When and where?

“For He is our peace; in his flesh he made both groups into one and has broken down the dividing wall that is hostility between us.”   ~Ephesians 4.14, NRSV

Are you ready to embrace your new identity in Jesus Christ without the baggage of race?  Do you feel called to Christ’s ministry of reconciliation but struggle with America’s history of racism, prejudice and stereotypes?  Do you have questions about race and its role in the formation of Christianity in America?  If you answered yes to any of these questions,  then please consider inviting the Reverend Starlette McNeill to speak at your church or organization.   Email us at booking@racelessgospel.com for more information.  We would love to cultivate a sacred space in your community to dialogue about the race-less gospel of Jesus Christ.

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12 thoughts on “When and where?

  1. I am delighted, yet not surprised, to learn of your wise message regarding the misuse of “race” as remaining applicable to People in this modern era. I completely agree with you and so does the science of the past thirty years. My banrace.org website is new and there are minor problems to work out. The S.O.A.R. article should be available within two days, and the site will be updated weekly. Carry on with your great work and message! All the best.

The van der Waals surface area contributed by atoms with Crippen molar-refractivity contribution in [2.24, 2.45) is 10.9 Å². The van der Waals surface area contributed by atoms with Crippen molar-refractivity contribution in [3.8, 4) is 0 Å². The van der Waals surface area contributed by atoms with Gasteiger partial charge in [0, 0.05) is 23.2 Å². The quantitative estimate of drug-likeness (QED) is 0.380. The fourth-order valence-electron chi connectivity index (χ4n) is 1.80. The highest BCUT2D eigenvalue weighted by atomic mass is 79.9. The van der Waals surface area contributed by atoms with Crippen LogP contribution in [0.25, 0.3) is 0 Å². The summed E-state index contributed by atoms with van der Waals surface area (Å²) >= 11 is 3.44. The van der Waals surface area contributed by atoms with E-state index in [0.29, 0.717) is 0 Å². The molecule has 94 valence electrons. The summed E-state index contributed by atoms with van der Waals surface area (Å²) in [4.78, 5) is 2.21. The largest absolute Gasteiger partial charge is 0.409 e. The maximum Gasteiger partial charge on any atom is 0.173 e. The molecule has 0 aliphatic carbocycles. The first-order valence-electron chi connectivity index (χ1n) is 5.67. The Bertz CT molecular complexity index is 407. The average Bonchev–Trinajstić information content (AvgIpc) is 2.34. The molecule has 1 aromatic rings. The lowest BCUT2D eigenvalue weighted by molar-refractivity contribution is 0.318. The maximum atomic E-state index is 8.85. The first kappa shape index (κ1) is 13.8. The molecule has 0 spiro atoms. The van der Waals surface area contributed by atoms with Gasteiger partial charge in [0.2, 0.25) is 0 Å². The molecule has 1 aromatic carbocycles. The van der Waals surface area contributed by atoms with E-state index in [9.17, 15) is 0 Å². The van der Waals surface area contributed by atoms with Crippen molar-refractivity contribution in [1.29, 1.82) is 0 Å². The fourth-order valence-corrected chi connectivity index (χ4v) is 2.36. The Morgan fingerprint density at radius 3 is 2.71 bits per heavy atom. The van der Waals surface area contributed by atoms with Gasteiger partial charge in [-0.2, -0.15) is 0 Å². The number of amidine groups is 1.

Stephen

    1. Oh, what joy your message brings to me! A fellow laborer and proclaimer of the race-less gospel. I look forward to benefiting from the wisdom of your website. Thanks so much for your support of mine.

  2. Hi Starlette,

    I know that you are very busy, as we all are, I wanted to know If you would be open to offering some input, networking/collaboration with Accord1 and some of what our organization is establishing. Any of your help would be greatly appreciated!

    Please contact me at
    Kevin.Robinson@accord1.org

  3. Did you see the story about what Rob Parker had to say today about RG3 on ESPN’s First Take?

    Here is a link: http://www.usatoday.com/story/gameon/2012/12/13/rob-parker-questions-robert-griffin-iii-race/1767071/

    As a white man in America, I am totally offended! From his comments am I to assume that all white men vote Republican? Where does Parker get off bringing up RG3’s skin color? And what is the “cause” he is referencing? For me it doesn’t matter what color the players skin is on the team I root for. All I care about is if they can run, pass, block, and win games. That is the only “cause” I care about when it comes to the Skins. They can be purple with yellow dots for all I care. Just win. It is amazing that such lunacy is filling the airwaves. It sets us further from the goal of a raceless society.

    1. Good evening Dr. Bland,

      I couldn’t agree with you more but I am not surprised by his comments. I have heard such nonsense before. His words do much to reveal the simplicity and the limitations of race. The argument is that if one is to be socially colored black, that he or she can only do/ sound like/ be associated with this or that. It is assumed that there is a monolithic “black” experience and one way to be identified as a socially colored black person. Thus, one can be deemed not “black” or not “black” enough based on a set of criteria which read more like stereotypes.

      I am still trying to figure out what “the cause” is. If you find out what it is, let me know.

  4. Outstanding job on the blog and topic selection. All the best.